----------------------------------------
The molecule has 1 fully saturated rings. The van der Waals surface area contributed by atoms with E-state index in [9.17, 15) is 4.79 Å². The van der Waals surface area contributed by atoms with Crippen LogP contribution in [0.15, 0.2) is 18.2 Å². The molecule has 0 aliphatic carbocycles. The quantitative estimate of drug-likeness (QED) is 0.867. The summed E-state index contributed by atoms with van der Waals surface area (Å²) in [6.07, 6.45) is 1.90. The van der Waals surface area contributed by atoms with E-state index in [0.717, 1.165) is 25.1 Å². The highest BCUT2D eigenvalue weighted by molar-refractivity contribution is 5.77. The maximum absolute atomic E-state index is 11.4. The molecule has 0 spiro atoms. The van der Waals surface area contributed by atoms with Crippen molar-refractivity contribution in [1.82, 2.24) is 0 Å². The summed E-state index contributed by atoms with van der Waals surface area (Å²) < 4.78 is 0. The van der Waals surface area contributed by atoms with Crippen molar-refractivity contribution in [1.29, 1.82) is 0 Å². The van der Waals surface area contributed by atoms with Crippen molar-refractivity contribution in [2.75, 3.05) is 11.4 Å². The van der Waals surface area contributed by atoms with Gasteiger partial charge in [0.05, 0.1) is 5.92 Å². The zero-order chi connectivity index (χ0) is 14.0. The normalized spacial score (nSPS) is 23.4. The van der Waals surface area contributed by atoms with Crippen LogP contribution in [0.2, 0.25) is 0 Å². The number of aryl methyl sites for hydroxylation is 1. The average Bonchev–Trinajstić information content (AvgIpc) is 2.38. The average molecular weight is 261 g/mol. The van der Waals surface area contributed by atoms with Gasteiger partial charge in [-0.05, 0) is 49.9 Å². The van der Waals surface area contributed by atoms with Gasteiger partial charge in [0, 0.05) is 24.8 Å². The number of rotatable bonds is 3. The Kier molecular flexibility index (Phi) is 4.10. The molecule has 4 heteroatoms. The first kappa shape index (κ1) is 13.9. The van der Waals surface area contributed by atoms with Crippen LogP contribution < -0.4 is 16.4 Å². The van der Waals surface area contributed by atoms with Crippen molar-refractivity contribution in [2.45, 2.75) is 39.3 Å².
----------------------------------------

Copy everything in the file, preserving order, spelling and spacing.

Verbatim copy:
The molecule has 1 fully saturated rings. The van der Waals surface area contributed by atoms with E-state index in [9.17, 15) is 4.79 Å². The van der Waals surface area contributed by atoms with Crippen LogP contribution in [0.15, 0.2) is 18.2 Å². The molecule has 0 aliphatic carbocycles. The quantitative estimate of drug-likeness (QED) is 0.867. The summed E-state index contributed by atoms with van der Waals surface area (Å²) in [6.07, 6.45) is 1.90. The van der Waals surface area contributed by atoms with E-state index in [0.717, 1.165) is 25.1 Å². The highest BCUT2D eigenvalue weighted by molar-refractivity contribution is 5.77. The maximum absolute atomic E-state index is 11.4. The molecule has 0 spiro atoms. The van der Waals surface area contributed by atoms with Crippen molar-refractivity contribution in [1.82, 2.24) is 0 Å². The summed E-state index contributed by atoms with van der Waals surface area (Å²) < 4.78 is 0. The van der Waals surface area contributed by atoms with Crippen molar-refractivity contribution in [1.29, 1.82) is 0 Å². The van der Waals surface area contributed by atoms with Crippen molar-refractivity contribution in [2.75, 3.05) is 11.4 Å². The van der Waals surface area contributed by atoms with Gasteiger partial charge in [0.05, 0.1) is 5.92 Å². The zero-order chi connectivity index (χ0) is 14.0. The normalized spacial score (nSPS) is 23.4. The van der Waals surface area contributed by atoms with Crippen LogP contribution in [0.2, 0.25) is 0 Å². The number of aryl methyl sites for hydroxylation is 1. The average Bonchev–Trinajstić information content (AvgIpc) is 2.38. The average molecular weight is 261 g/mol. The van der Waals surface area contributed by atoms with Gasteiger partial charge in [-0.05, 0) is 49.9 Å². The van der Waals surface area contributed by atoms with Gasteiger partial charge in [0, 0.05) is 24.8 Å². The number of rotatable bonds is 3. The Kier molecular flexibility index (Phi) is 4.10. The molecule has 4 heteroatoms. The first kappa shape index (κ1) is 13.9. The van der Waals surface area contributed by atoms with Crippen LogP contribution < -0.4 is 16.4 Å². The van der Waals surface area contributed by atoms with Crippen molar-refractivity contribution in [2.45, 2.75) is 39.3 Å².